Outer solar system
I developed a novel methodology for identifying trans-Neptunian objects (TNOs) in the temporally sparse data taken by the Dark Energy Survey. These planetesimals are distant objects in the outskirts of our solar system, and their orbital architecture trace the formation history of the giant planets. As DES is not a solar system survey, this process is very challenging: we need to identify single-night transients (i.e. sources that only appear in one place in one night) and link detections into orbits, that are then confirmed by using images where the objects are not detected, but expected to be lurking below the detection threshold, by stacking such images. In the first four years (of six) of DES, I’ve identified 316 TNOs, with 139 of these being new discoveries. See Bernardinelli et al 2020 ApJS 247 32 for details. If you’re interested in our objects, you can download them in the journal or here.
With this data, I also examined our extreme trans-Neptunian objects, those with semi-major axes larger than 150 AU and perihelia larger than 30 AU. This particular type of object is interesting because they seem aligned, leading to the recent formulation of the Planet 9 hypothesis, a postulated giant planet very far from the Sun. Our analysis showed no statistically significant clustering, meaning that our objects can be explained without the need for an additional planet in the solar system. This analysis is presented in Bernardinelli et al 2020 Planet. Sci. J. 1 28.
The more challenging search over the full six years of data from DES built upon our previous search, and led to an impressive total of 814 objects. This was an incredibly challenging search, as the computational time approached 20 million CPU-hours. In addition to the extra two years of data, we also had deeper catalogs due to some optimizations I developed for the DES image processing pipeline. I have also developed survey simulation software for DES, enabling statistical comparisons of theoretical models of the outer Solar System to our data. This analysis is presented in detail in Bernardinelli et al 2021 - 2109.03758. The full catalog can be found here.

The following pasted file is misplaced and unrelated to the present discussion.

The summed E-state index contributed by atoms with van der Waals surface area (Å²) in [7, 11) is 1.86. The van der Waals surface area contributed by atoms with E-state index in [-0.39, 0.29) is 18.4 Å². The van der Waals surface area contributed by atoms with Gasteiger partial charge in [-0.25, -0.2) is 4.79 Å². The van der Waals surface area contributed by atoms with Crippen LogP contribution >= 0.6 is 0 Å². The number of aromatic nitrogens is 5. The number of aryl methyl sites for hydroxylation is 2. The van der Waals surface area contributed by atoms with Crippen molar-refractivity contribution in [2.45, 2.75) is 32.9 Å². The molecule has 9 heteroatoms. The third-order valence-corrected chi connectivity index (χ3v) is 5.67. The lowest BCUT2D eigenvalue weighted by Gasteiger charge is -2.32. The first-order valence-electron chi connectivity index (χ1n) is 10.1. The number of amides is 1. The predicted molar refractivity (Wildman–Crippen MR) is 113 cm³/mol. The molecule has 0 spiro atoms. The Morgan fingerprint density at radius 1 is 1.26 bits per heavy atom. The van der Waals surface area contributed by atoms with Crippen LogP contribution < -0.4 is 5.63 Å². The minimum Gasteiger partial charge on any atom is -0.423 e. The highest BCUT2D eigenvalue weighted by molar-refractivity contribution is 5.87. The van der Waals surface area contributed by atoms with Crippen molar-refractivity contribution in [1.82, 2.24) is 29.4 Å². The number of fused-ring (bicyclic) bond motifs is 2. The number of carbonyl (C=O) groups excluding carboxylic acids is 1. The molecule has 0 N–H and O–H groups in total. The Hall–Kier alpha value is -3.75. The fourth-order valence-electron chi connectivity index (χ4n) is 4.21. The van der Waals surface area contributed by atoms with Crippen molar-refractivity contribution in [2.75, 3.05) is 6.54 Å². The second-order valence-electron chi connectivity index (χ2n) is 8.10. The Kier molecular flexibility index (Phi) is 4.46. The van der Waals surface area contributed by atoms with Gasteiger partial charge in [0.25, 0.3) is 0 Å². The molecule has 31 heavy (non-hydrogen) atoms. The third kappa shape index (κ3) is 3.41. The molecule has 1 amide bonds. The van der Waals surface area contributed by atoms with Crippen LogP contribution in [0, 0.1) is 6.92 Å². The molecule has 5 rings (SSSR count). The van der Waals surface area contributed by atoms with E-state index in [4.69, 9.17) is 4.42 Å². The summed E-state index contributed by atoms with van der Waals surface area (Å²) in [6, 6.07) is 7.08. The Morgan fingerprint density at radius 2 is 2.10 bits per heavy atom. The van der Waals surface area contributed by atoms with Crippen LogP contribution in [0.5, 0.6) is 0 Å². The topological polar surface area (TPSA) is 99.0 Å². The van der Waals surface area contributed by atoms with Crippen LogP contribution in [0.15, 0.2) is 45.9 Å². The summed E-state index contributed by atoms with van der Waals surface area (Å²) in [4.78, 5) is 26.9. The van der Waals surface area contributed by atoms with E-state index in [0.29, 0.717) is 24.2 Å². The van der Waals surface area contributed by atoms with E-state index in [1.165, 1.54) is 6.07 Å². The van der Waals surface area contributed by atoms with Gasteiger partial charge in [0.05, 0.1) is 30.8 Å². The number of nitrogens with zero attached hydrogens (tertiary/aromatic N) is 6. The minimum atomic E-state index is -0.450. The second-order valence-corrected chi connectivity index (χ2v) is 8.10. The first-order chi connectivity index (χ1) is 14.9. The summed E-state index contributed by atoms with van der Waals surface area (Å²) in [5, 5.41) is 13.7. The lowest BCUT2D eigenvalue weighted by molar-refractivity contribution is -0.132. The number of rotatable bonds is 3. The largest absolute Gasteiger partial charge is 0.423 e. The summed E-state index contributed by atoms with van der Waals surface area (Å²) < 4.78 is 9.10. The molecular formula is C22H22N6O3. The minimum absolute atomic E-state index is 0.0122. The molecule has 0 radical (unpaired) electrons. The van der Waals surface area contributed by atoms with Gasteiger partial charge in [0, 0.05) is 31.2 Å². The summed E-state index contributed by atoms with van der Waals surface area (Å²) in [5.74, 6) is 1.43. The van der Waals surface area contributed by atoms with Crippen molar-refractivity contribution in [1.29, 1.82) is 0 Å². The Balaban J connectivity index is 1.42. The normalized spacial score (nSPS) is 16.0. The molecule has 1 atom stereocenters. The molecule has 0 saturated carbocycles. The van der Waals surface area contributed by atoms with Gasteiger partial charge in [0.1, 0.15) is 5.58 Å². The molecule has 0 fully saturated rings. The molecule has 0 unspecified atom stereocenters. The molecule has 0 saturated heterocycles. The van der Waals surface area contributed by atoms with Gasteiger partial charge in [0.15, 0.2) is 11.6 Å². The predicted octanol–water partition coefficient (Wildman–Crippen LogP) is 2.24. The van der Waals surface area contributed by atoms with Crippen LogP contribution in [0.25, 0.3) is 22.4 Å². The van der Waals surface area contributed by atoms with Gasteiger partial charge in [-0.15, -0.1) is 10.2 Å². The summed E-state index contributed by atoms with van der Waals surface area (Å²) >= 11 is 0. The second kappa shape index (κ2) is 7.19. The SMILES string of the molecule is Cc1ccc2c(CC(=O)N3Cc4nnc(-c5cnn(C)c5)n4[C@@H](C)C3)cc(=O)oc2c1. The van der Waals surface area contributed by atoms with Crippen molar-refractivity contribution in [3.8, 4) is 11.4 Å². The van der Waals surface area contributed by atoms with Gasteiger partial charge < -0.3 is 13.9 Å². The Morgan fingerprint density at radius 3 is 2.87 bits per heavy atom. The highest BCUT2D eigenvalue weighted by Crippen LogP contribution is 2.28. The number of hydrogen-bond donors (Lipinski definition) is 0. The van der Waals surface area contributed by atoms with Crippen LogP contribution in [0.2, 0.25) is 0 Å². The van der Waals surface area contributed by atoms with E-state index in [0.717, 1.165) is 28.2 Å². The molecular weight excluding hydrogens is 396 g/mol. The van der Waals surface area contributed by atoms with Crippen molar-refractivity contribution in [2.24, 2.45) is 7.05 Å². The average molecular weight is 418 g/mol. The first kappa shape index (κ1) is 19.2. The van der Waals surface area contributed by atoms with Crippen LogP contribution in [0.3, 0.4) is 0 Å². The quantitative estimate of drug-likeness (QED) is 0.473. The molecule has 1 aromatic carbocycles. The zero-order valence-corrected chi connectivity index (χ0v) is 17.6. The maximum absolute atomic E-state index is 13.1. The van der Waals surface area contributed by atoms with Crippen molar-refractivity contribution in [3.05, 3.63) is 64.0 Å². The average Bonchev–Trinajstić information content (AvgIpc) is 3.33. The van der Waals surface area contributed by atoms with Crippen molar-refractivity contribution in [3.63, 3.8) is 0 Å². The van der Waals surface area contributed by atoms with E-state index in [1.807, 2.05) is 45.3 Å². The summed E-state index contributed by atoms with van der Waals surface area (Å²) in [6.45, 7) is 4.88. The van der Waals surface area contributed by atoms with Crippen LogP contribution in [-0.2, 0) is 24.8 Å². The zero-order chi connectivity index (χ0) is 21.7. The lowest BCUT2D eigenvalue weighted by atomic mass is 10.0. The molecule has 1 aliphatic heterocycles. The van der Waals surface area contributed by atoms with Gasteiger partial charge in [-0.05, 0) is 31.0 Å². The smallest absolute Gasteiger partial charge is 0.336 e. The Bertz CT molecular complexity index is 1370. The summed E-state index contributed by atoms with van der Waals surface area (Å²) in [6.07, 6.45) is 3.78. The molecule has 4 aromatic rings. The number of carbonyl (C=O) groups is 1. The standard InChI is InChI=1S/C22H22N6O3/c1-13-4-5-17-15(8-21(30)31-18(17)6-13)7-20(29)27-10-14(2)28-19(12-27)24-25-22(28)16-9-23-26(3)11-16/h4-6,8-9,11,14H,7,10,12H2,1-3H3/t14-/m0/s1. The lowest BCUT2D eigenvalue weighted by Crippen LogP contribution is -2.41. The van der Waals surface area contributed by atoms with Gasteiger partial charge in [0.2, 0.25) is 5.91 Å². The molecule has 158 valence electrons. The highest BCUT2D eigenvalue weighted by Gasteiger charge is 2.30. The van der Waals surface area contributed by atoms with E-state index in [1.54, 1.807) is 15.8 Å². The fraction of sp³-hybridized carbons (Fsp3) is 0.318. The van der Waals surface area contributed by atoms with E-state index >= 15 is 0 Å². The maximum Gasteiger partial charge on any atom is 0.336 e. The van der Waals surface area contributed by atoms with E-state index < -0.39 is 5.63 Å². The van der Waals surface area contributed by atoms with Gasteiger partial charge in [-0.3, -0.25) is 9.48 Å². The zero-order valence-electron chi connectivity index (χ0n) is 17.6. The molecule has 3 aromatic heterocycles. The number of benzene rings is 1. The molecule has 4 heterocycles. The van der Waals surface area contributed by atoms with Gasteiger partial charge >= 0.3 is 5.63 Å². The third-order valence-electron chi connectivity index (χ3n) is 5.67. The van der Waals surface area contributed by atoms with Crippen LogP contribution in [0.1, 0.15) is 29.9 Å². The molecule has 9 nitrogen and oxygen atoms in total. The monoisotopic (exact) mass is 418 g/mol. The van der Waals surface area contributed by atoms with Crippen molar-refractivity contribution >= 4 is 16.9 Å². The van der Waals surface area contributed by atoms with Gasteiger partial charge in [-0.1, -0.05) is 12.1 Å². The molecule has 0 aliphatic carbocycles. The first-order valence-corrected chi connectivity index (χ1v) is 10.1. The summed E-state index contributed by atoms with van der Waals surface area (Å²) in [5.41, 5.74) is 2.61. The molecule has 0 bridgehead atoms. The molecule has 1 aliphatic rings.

As a part of this Year 6 search, we have found something quite unexpected, but really interesting: the comet C/2014 UN271 (Bernardinelli-Bernstein). This object is fascinating by a number of reasons: it’s a comet discovered at almost 30 au and, given how far it was in the first few DES images of it, it didn’t show noticeable activity. It’s also quite large for a comet, with a diameter estimated at about 150 km (depending on your choice of albedo, of course), making it one of the largest comets ever found! We have conducted a detailed study of its orbit, past dynamics and activity in a combination of DES + a few other surveys images of it from 2010 to 2020, presented in detail at Bernardinelli, Bernstein et al 2021 - 2109.09852.
Inside DES, I also worked with the characterization of the atmospheric turbulence correlation for DECam exposures in order to better understand astrometric errors on our images. Besides that, I conducted a careful study on the detection efficiency in the DES pipeline, leading to a significant improvement in the recovery efficiency and completeness of DES exposures.
During my undergraduate years, I worked with prof. Raul Abramo with cosmological applications of supernovae Ia. Our main goal was to develop an observational strategy for the S-PLUS variability/SNe survey. I also worked with measurements of the atmospheric extinction coefficient using all-sky images inside the S-PLUS collaboration.